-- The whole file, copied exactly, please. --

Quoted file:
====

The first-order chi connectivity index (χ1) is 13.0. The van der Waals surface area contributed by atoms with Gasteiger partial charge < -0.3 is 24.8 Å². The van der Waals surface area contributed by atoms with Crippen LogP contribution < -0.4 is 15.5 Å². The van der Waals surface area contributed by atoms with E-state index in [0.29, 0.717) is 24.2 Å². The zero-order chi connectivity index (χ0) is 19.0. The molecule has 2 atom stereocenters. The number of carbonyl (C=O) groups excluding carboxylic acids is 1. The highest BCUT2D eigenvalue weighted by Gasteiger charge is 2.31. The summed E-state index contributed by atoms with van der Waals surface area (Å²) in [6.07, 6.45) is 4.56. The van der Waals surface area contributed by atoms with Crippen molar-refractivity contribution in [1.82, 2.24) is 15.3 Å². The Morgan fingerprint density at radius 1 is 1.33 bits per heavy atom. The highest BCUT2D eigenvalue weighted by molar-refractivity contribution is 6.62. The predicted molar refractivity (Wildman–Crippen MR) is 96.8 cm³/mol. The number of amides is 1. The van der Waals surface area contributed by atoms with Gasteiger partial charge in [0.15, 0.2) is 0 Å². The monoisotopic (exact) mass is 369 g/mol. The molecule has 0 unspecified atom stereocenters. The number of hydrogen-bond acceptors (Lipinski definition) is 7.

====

The first-order chi connectivity index (χ1) is 13.0. The van der Waals surface area contributed by atoms with Gasteiger partial charge < -0.3 is 24.8 Å². The van der Waals surface area contributed by atoms with Crippen LogP contribution < -0.4 is 15.5 Å². The van der Waals surface area contributed by atoms with E-state index in [0.29, 0.717) is 24.2 Å². The zero-order chi connectivity index (χ0) is 19.0. The molecule has 2 atom stereocenters. The number of carbonyl (C=O) groups excluding carboxylic acids is 1. The highest BCUT2D eigenvalue weighted by Gasteiger charge is 2.31. The summed E-state index contributed by atoms with van der Waals surface area (Å²) in [6.07, 6.45) is 4.56. The van der Waals surface area contributed by atoms with Crippen molar-refractivity contribution in [1.82, 2.24) is 15.3 Å². The Morgan fingerprint density at radius 1 is 1.33 bits per heavy atom. The highest BCUT2D eigenvalue weighted by molar-refractivity contribution is 6.62. The predicted molar refractivity (Wildman–Crippen MR) is 96.8 cm³/mol. The number of amides is 1. The van der Waals surface area contributed by atoms with Gasteiger partial charge in [0.15, 0.2) is 0 Å². The monoisotopic (exact) mass is 369 g/mol. The molecule has 0 unspecified atom stereocenters. The number of hydrogen-bond acceptors (Lipinski definition) is 7.